Yamaha GL1 Review – The Smallest Guitar on the Market?

Sometimes we stumble across a guitar that doesn’t really fit into one single category and, today, that guitar is the Yamaha GL1. While this tiny six-string guitar/guitalele could fit into the travel category quite easily, we have slotted it into our chart highlighting some of the best mini guitars, because that’s exactly what it is! Yamaha market this instrument as ‘half guitar, half ukulele, 100% fun’, so let’s see how accurate they are…

Body & Neck

First thing’s first – the GL1 is not a toy. Despite the budget-friendly price tag and the fact that it comes in at around 26” long, it’s a decent little instrument. It features the 17” scale of a tenor ukulele with a solid nato neck that has a nut width of around 1.88”. This neck, which features a sonokeling fretboard and 18 frets, is a little cramped, but actually quite comfortable when you get used to it.

In addition to scale length, the body itself is also very comparable to a tenor ukulele in size, so it should prove easy enough to hold for most players. As for tonewoods, the GL1 is an all-laminated guitalele, with a top made from spruce, and back and sides made with meranti. This features a satin finish with sophisticated black body binding, finishing it off nicely.

Tuning-wise, it features both that of a guitar and ukulele, with an A-D-G-C-E-A tuning. Imagine a regular guitar with a capo sitting on the 5th fret and you have the pitch of the GL1. Of course, you can tune this guitalele down to standard guitar tuning (E-A-D-G-B-E) allowing you to play along with songs and other guitars more comfortably, yet the string tension will be a little looser when doing this.

Hardware

It’s an affordable mini guitar so you can’t expect too much in terms of hardware, yet what is included with the GL1 is reliable. Up top on the slotted headstock is a set of six open-geared tuning machines, while a sonokeling bridge secures things at the other end. The strings that come with the guitar are a little cheap and lackluster, so change these when you have a chance. The GL1 also arrives with its own gig bag, which is adequate although not particularly protective, so think about an upgrade if you are traveling further afield.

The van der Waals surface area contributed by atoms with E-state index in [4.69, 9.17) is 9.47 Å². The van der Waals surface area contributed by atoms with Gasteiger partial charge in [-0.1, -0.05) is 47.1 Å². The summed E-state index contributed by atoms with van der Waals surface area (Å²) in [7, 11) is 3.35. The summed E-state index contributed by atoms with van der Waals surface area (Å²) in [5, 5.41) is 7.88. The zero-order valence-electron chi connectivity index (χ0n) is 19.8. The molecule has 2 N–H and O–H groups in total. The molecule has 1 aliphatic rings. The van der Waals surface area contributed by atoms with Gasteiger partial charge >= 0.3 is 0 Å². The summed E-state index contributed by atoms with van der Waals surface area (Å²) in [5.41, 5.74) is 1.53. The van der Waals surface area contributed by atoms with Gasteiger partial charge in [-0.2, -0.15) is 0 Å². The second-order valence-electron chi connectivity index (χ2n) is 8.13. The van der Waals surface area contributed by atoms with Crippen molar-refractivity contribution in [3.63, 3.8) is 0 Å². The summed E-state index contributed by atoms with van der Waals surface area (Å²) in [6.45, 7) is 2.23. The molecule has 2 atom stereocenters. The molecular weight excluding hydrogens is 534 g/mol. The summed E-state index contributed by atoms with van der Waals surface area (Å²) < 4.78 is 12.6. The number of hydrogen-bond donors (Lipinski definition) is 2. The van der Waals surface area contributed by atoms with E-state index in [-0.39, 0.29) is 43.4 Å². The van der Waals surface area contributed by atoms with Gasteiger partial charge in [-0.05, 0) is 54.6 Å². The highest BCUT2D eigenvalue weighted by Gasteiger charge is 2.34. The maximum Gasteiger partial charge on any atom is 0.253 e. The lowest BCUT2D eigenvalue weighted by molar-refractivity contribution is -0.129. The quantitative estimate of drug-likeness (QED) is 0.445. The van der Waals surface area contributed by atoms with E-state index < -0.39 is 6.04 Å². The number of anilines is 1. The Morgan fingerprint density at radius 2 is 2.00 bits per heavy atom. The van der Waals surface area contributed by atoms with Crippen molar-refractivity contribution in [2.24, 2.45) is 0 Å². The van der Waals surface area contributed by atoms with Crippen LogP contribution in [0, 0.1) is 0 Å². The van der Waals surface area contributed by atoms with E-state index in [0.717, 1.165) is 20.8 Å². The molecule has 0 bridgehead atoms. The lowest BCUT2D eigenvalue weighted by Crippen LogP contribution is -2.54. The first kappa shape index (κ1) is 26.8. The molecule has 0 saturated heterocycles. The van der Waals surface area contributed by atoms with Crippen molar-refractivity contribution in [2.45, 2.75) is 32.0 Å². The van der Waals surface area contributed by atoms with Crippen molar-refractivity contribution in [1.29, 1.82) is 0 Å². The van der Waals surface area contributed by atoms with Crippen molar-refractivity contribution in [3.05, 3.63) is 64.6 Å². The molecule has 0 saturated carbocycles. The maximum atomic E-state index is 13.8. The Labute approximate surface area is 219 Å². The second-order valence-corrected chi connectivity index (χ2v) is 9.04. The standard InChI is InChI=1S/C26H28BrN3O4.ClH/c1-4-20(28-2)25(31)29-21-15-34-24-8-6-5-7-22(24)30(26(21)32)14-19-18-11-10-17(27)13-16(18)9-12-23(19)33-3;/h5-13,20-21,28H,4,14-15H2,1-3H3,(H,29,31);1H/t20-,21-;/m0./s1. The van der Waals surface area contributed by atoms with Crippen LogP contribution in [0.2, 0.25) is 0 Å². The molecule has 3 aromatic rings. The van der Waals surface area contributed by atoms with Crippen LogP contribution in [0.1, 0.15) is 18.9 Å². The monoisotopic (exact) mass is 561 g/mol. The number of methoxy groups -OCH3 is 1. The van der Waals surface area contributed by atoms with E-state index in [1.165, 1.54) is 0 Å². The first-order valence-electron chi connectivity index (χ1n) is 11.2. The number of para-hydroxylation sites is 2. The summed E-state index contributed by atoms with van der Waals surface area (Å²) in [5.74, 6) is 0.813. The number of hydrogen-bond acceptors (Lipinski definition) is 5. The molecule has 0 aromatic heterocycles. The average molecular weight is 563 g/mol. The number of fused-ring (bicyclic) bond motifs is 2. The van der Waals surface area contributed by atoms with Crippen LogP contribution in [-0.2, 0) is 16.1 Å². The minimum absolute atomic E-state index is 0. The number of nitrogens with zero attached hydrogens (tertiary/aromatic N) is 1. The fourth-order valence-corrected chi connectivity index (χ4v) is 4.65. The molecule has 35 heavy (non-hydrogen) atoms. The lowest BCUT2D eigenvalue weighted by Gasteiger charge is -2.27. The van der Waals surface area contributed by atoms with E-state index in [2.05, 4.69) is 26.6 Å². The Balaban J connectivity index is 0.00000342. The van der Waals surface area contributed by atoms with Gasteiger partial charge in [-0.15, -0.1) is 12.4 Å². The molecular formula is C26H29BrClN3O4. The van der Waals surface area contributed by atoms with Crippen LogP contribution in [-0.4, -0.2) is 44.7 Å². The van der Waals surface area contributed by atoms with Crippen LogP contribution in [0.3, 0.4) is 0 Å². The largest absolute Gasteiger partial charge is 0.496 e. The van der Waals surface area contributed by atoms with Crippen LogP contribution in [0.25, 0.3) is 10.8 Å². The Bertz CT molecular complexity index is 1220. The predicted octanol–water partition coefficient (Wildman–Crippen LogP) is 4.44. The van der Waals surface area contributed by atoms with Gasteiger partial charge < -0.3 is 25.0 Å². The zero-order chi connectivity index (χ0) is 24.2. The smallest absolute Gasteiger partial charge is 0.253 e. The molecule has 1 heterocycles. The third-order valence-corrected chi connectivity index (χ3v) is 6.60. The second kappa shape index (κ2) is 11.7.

Sound

While half guitar, half ukulele, it’s certainly more of the latter in terms of tone due to the body size and higher tuning. It has the bright, happy and slightly tinny sound of a ukulele, while the projection is on par with a tenor uke, as you may expect. It’s therefore great as a practice tool or for casual unplugged performances, but it won’t fill a room unless you mic it up. When you consider the price and the size though, we can’t really complain.

The Verdict

For an instrument that doesn’t fit into one specific category, it certainly ticks a lot of boxes. Ignoring the top two strings, you can play any ukulele chords, while utilizing all six strings turns it into a guitar, allowing you to practice both instruments wherever you are. The GL1 isn’t a guitar that takes itself too seriously, yet Yamaha have ensured it is still well built and sounds decent, despite the small size, low price and overall feeling of fun.

For more info about the Yamaha GL1, click here.
For more small acoustic guitars, click here.


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